CES Kicks Off With Focus on Tablets, Smart Phones, and Internet TVs
The world’s biggest consumer electronics show, officially known as CES International 2011, is holding some preview events this evening, with the main event opening tomorrow for 126,000 registered attendees at the Las Vegas Convention Center.
Global retail sales of consumer electronics are expected to grow by 10 percent this year, from $873 billion in 2010 to $964 billion in 2011, according to the show’s sponsor, the Consumer Electronics Association. (Global sales grew by 13 percent in 2010, after a 9 percent decline in 2009.)
The hottest categories aren’t too hard to predict: smart phones, tablets, and TVs. The question really is which devices in each category will prove to be the most innovative and popular. Many of the electronics products that will be launched in the next few days are intended to compete against devices introduced by Apple—but Apple doesn’t participate in the year’s biggest tech event.
Apple nevertheless looms large. E-readers were on the list of hot products at last year’s CES—until Apple introduced its iPad tablet. This year tablets are hot, and many companies are reserving their product launch for CES. “I have a list of 80+ tablets that have been announced and many of these will see the light of day at the 2011 CES,” writes Shawn Dubravac, the CEA’s chief economist and director of research. And no wonder: Analysts estimate that Apple has sold nearly 13 million iPads, which start at $499.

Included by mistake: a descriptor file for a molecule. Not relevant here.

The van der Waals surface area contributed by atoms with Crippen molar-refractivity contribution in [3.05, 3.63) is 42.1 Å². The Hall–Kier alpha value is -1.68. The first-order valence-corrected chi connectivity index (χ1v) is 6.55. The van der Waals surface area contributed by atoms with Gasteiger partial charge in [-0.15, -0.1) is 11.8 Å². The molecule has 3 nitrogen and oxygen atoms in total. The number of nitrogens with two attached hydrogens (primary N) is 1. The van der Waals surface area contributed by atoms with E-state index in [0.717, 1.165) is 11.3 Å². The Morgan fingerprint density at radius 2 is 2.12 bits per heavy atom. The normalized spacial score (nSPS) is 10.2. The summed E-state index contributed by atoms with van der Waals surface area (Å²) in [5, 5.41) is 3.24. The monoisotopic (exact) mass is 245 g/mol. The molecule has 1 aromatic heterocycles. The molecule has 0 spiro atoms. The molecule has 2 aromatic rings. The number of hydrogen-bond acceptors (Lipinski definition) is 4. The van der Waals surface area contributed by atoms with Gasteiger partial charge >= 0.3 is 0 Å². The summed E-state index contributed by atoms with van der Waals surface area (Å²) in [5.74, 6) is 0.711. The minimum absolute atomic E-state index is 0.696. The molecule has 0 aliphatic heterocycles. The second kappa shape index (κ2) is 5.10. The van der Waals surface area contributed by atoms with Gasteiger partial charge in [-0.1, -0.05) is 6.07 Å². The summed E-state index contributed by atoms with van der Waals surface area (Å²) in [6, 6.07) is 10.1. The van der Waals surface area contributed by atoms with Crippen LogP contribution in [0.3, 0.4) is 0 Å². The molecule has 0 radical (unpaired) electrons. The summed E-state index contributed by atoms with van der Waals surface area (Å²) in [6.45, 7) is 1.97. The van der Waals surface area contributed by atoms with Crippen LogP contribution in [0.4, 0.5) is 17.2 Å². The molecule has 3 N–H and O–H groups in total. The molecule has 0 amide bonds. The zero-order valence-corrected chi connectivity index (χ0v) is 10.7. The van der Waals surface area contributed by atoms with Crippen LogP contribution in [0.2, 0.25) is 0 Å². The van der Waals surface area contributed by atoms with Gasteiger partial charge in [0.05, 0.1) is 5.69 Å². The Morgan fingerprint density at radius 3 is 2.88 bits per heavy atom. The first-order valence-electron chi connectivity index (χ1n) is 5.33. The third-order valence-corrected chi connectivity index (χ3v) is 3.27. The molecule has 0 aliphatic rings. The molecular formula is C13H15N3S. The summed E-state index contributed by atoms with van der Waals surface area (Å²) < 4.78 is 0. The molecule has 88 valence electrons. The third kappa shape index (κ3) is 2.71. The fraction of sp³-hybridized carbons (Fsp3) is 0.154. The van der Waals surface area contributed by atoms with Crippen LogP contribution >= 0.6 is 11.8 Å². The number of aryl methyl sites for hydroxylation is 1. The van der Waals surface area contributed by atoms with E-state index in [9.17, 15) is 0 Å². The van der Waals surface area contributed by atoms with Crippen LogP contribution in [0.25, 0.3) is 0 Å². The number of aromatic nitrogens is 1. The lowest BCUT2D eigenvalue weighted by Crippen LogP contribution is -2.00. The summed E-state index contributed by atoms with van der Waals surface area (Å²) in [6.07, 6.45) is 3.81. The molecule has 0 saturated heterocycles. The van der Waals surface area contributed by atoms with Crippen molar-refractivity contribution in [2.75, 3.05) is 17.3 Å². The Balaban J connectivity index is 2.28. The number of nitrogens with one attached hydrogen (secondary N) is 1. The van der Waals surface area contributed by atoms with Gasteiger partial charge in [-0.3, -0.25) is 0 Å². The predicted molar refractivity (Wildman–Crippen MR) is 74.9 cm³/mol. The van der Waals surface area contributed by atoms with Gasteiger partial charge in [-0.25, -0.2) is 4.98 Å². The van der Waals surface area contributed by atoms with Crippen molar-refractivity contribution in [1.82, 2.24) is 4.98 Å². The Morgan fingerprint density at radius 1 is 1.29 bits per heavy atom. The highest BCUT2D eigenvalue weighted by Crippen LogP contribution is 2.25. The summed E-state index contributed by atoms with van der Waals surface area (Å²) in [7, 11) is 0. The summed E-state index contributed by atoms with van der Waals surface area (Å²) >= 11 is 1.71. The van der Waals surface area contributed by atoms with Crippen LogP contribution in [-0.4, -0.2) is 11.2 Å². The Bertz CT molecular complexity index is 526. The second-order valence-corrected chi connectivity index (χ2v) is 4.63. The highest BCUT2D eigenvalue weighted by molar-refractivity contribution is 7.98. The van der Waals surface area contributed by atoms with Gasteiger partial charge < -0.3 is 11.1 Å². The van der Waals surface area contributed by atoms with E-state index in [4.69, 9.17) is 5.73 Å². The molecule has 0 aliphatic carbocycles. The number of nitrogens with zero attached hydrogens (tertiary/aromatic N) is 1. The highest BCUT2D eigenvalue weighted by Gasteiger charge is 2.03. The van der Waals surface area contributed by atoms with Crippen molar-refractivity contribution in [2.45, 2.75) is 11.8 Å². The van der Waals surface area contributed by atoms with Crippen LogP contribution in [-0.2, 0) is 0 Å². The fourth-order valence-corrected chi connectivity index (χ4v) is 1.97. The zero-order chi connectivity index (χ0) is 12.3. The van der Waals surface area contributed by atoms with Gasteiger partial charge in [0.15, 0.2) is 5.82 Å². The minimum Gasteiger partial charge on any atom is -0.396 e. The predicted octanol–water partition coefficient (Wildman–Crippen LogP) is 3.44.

TVs provide an even better example of the inherent challenge for manufacturers in breaking through the competitive clutter. One of the biggest “trends” of the 2010 CES was 3D television, which was buoyed by the sensational theatrical success of Avatar, the sci-fi adaptation of the Pocahontas story in 3D. But consumers didn’t exactly embrace 3D TVs, and now the CES marketing machines are buzzing (and tweeting) about Internet-enabled “smart TV.” The important nuance, though, is more about the practicality of Internet-enabled TV, and how it can be used.
Roughly 10 to 20 percent of the TVs shipped in 2010 were Internet-ready, which is expected to exceed 50 percent in two to three years, according to analyst John F. Bright of Avondale Partners. “We expect the major consumer electronics makers to dedicate more effort to honing their connected solutions in 2011,” Bright writes in a CES preview. “In our view, three things are needed for a successful approach: relationships with the key studios and OEMs, a simple user interface, and reasonable, transparent pricing.”
Because the market remains unsettled, opportunities still abound for companies that make Internet TV possible, including San Diego’s Entropic Communications, which makes set-top boxes, and DivX, the digital video codec developer that is now part of Sonic Solutions (NASDAQ: SNIC).
San Diego’s Qualcomm and Sony Electronics are expected to be two of the largest exhibitors at CES. Other San Diego-area companies exhibiting at the show are Globatel Media, Iomega, Jitterbug, Mad Catz, Novatel Wireless, Packet Video, Pathway Innovations & Technologies, Quality Systems Integrated, Steren Electronics, Telcentris (VoxOx), Trexta, VNA Group, and Zealth Audio.